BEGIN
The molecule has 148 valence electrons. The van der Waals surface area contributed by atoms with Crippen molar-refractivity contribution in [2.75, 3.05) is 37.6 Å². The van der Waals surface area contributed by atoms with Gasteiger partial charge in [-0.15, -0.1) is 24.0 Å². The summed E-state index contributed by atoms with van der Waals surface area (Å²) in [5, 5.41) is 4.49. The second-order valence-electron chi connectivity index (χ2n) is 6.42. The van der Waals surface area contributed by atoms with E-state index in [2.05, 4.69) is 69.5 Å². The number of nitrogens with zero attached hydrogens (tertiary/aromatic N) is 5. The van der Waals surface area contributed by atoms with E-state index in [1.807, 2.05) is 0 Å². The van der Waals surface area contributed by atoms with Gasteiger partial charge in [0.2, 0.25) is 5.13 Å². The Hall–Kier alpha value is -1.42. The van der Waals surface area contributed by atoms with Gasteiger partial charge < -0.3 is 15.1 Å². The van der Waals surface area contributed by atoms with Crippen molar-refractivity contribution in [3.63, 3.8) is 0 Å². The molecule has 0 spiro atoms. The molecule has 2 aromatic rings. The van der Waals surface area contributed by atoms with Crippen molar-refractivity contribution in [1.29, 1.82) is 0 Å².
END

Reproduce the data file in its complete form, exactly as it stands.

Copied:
The molecule has 148 valence electrons. The van der Waals surface area contributed by atoms with Crippen molar-refractivity contribution in [2.75, 3.05) is 37.6 Å². The van der Waals surface area contributed by atoms with Gasteiger partial charge in [-0.15, -0.1) is 24.0 Å². The summed E-state index contributed by atoms with van der Waals surface area (Å²) in [5, 5.41) is 4.49. The second-order valence-electron chi connectivity index (χ2n) is 6.42. The van der Waals surface area contributed by atoms with E-state index in [2.05, 4.69) is 69.5 Å². The number of nitrogens with zero attached hydrogens (tertiary/aromatic N) is 5. The van der Waals surface area contributed by atoms with E-state index in [1.807, 2.05) is 0 Å². The van der Waals surface area contributed by atoms with Gasteiger partial charge in [0.2, 0.25) is 5.13 Å². The Hall–Kier alpha value is -1.42. The van der Waals surface area contributed by atoms with Gasteiger partial charge < -0.3 is 15.1 Å². The van der Waals surface area contributed by atoms with Crippen molar-refractivity contribution in [3.63, 3.8) is 0 Å². The molecule has 0 spiro atoms. The molecule has 2 aromatic rings. The van der Waals surface area contributed by atoms with Crippen molar-refractivity contribution in [1.29, 1.82) is 0 Å².